13 S = Scale The larger the number, the smaller the scale. The larger the number, the smaller the scale. A map of an area 100 miles long by 100 miles wide drawn at a scale of 1:63,360 would be more than 8 feet square. To make the map a more convenient size, either the scale used or the area covered must be reduced. A map of an area 100 miles long by 100 miles wide drawn at a scale of 1:63,360 would be more than 8 feet square. To make the map a more convenient size, either the scale used or the area covered must be reduced. TALDOGS

14 Disclaimers It’s always a good idea to include a disclaimer on your map. This one should look familiar: It’s always a good idea to include a disclaimer on your map. This one should look familiar: The Data is provided “as is” without warranty or any representation of accuracy, timeliness or completeness. The burden for determining accuracy, completeness, timeliness, merchantability and fitness for or the appropriateness for use rests solely on the requester. Harrison County makes nor warranties, express or implied, as to the use of the Data. There are no implied warranties of merchantability or fitness for a particular purpose. The requester acknowledges and accepts the limitations of the Data, including the fact that the Data is dynamic and is in a constant state of maintenance, correction and update. The Data is provided “as is” without warranty or any representation of accuracy, timeliness or completeness. The burden for determining accuracy, completeness, timeliness, merchantability and fitness for or the appropriateness for use rests solely on the requester. Harrison County makes nor warranties, express or implied, as to the use of the Data. There are no implied warranties of merchantability or fitness for a particular purpose. The requester acknowledges and accepts the limitations of the Data, including the fact that the Data is dynamic and is in a constant state of maintenance, correction and update.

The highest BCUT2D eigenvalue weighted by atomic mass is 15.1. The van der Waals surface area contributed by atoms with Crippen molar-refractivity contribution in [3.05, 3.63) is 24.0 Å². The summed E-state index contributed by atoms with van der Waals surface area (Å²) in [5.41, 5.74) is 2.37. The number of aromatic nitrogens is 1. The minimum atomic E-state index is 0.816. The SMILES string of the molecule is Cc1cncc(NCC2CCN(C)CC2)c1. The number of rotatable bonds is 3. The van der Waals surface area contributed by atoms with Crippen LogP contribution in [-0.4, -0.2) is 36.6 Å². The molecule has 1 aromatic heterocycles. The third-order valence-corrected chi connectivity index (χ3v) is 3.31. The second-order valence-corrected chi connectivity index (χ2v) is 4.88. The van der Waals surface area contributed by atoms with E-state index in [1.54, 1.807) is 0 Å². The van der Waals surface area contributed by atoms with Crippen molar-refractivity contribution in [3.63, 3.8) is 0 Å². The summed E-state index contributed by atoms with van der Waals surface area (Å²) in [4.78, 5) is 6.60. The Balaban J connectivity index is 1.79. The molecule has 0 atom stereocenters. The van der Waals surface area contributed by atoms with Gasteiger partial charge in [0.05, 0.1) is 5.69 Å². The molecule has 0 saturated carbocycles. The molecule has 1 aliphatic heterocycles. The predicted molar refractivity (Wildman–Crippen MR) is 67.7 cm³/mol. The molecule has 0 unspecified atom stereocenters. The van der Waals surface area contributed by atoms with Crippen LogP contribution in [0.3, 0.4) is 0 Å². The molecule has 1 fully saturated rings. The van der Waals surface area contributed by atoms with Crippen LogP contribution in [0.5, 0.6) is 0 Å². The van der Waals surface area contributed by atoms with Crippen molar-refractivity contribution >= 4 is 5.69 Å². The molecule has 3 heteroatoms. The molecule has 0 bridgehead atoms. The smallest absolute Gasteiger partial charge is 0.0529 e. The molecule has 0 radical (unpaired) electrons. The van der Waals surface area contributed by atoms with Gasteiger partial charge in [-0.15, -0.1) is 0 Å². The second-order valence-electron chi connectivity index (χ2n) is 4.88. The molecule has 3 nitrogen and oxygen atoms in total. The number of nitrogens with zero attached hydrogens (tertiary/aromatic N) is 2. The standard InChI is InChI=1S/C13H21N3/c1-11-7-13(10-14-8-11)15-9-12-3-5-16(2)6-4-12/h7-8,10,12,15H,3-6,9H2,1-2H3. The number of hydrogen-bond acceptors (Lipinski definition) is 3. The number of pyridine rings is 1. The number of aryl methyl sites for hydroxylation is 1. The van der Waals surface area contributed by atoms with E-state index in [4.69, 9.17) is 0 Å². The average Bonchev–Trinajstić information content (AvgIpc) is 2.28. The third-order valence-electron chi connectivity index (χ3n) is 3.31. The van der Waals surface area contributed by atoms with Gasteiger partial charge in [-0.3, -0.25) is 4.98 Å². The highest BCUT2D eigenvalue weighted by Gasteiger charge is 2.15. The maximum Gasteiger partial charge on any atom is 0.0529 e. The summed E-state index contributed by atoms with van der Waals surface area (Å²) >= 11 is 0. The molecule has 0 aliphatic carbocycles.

15 Putting it Together Now that you know what should go on a map, it’s time to arrange the individual elements. Now that you know what should go on a map, it’s time to arrange the individual elements. This is like decorating, there are some general “rules”, but it all comes down to personal taste. This is like decorating, there are some general “rules”, but it all comes down to personal taste.